Other example — use of this method for studying of fauna of New Zealand. In New Zealand, 173 endemic earthworm species were described by K.E.Lee in 1958. Only minor revisions have occurred since this date. A restoration ecology project in the West Coast region of New Zealand is interested in rehabilitating the local fauna of endemic earthworms after mining activities. Species identification is performed by morphological analysis (following Lee's taxonomic key) and DNA analysis (using the mitochondrial 16S gene) by S.Boyer and others. A thousand individuals have been collected, of which only 5 % were adults. Preliminary results revealed the existence of at least 11 undescribed species in a small sampling area (2600 ha). These results emphasize the potentially high diversity of endemic earthworm species that may exist in New Zealand, particularly in undisturbed remote areas and this probably reflects the high rate of specialization of these species. Because most collected individuals were juveniles and keys are based only on adults, part of this diversity would have remained undetected without DNA analyses of juveniles. From an ecological point of view, the use of molecular techniques for invertebrate species identification is becoming indispensable to maximize information obtained from each sample. This approach minimizes sampling effort and population disturbance.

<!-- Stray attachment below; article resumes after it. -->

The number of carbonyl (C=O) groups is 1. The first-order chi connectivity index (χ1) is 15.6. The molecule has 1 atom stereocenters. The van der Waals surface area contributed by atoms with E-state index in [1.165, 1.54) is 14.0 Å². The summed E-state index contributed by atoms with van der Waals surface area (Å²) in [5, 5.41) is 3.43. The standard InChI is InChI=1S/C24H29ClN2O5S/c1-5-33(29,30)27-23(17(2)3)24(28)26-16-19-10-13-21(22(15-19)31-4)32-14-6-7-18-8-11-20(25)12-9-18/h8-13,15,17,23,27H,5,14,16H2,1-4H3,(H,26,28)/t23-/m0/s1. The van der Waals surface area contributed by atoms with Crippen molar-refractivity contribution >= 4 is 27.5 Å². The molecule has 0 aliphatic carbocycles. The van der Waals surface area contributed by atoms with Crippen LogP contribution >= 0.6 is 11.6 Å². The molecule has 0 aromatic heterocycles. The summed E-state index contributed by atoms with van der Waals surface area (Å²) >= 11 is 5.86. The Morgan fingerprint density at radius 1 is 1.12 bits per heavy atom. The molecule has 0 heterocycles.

Genetic, morphological, physiological and histologic methods. The investigation of genetic structure of diploid-polyploid earthworm taxa in the fauna of Ukraine was done by A.V Garbar and others with means of biochemical gene marking, karyotyping and accompanied by the analysis of morphological changeability.
Aporrectodea caliginosa — A. trapezoides. A. caliginosa — diploid (2n =36) amphimictic species distributed in the whole territory of Ukraine, except the southern steppe zone, and of the Crimea.
Parthenogenetic A. trapezoides is characterized by a triploid set of chromosomes (3n = 54) and a polyclonal structure. Among 242 individuals 29 clones are registered. The species is distributed in the whole territory, but its abundance dominates in number in the South and in the steppe regions of Ukraine. Papilles location and pigmentation play a key role in the discrimination between two species only after taking into account peculiarities of the different clones.
- rosea. Among individuals of this species di(2n = 36), tri(3n = 54), hexa(6n = 108) and octo(8n